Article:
In Laurel Hill Cemetery just outside the town of Neligh, Nebraska, stands a gravestone. Like so many others here, it’s a small monument to loss, but alone among the thousands of such markers, this one is perpetually covered in votive offerings: coins, toys, beads, flowers and more, a pop of unexpected vibrancy in stark contrast to its surroundings. “If you go up there right now, there’d be flowers around the gravesite,” said Neligh’s mayor, Joe Hartz. “It’s inspiring—to say the least.” By cemetery policy, this is the only headstone allowed to be so adorned year-round.
The gravesite represents grief, suffering and a historic injustice—but it’s also a monument to hope and a tangible reminder of one small town’s commitment to honoring a promise made long ago. This final resting place marked the end of a short life but the beginning of a generations-long story. Here lies White Buffalo Girl.
In the spring of 1877, Neligh was a barely established frontier town in northeast Nebraska, some 40 miles south of the Dakota Territory. It was there, near the banks of a river known to the native Ponca as Nishu’de ke (and to the settlers as the Missouri), that the tribe’s traditional way of life was nearing its end. The land that the Ponca called home was by this point a scant fraction of what it once was, having been steadily diminished by government treaties—a loss made even more grievous by the U.S. government’s subsequent decision to relocate the tribe some 600 miles south to what was termed Indian Territory in present-day Oklahoma.
They “turned their faces south … starting down a long road they had never traveled before,” writes Joe Starita in “I Am a Man,” a meticulously researched book on the Ponca’s chief, Standing Bear, and the Trail of Tears the tribe endured. Forced to leave behind everything they knew as well as many of their possessions, the Ponca were marched overland to their new home on a journey that would take 55 days—and several lives. The second lost was an 18-month-old named White Buffalo Girl.
A Promise Made
“It was the spring from hell,” said Starita. Even in mid-May, he explained, the weather that year “was damp, cold, and dreary. What roads existed were muddy from torrential downpours.” A week into their journey, the Ponca set up camp along the Elkhorn River, just outside the fledgling town of Neligh. It was May 23, 1877, that Moon Hawk and her husband Black Elk lost their young daughter, likely to pneumonia.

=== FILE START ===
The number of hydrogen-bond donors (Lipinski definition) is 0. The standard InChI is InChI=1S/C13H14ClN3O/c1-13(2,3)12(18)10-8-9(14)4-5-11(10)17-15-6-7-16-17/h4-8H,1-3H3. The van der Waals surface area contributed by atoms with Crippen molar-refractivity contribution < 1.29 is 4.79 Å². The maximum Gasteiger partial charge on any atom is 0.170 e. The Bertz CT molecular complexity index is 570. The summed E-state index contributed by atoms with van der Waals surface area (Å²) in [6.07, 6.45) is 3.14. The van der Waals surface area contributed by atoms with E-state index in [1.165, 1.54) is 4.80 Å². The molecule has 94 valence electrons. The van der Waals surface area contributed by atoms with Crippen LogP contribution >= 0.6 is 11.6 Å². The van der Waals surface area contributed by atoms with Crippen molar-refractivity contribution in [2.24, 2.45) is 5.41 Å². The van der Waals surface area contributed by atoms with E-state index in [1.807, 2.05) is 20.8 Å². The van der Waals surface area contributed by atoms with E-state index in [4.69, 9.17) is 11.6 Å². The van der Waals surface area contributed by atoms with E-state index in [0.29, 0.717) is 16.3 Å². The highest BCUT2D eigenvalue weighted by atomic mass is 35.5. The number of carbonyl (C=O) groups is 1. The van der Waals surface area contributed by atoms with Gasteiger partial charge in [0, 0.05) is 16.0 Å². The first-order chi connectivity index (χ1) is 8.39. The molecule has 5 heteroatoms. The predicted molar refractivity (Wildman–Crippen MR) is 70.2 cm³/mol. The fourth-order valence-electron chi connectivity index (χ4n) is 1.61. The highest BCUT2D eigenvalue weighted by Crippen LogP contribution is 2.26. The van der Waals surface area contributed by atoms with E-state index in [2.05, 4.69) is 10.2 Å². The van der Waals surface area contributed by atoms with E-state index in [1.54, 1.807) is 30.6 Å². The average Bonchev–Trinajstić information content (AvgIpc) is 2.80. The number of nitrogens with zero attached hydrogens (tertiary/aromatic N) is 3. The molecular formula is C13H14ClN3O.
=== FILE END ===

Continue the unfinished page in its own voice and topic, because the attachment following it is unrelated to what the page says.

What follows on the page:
“Put yourself in her shoes,” suggested Starita. “This young mother has been trudging through cold rain and mud for days. She’s lost her homeland, her belongings, and now her only daughter. She clung [to her] for hours, just wailing inconsolably.”
With the help of the military commander in charge of the march, the Neligh town carpenter was located and asked to prepare a small coffin for the child. The next day, the Ponca gathered along with many of the townsfolk to lay White Buffalo Girl to rest under a simple wooden cross. Knowing full well that he and his wife would be given no time to grieve, that they would be forced to leave her behind that very day, Black Elk asked through a translator that the people of Neligh care for his daughter’s grave as they would one of their own.
Little could he suspect how very seriously the people of Neligh—and their children, and their children’s children—would take the oath they made.
“The unity and compassion that these non-Ponca had for the Ponca was a rare thing back then,” said Stacy Laravie, the Ponca Tribe of Nebraska’s tribal historic preservation officer and great-great-great granddaughter of Chief Standing Bear. Laravie, who along with the tribe’s culture director, Nick Mauro, told the story of the Ponca’s relocation said, “I’d like to think in that moment in time, everyone there who was a parent or grandparent all felt the exact same.” Added Mauro: While the “Ponca couldn’t practice their traditional ceremonies, the people of Neligh could practice theirs.”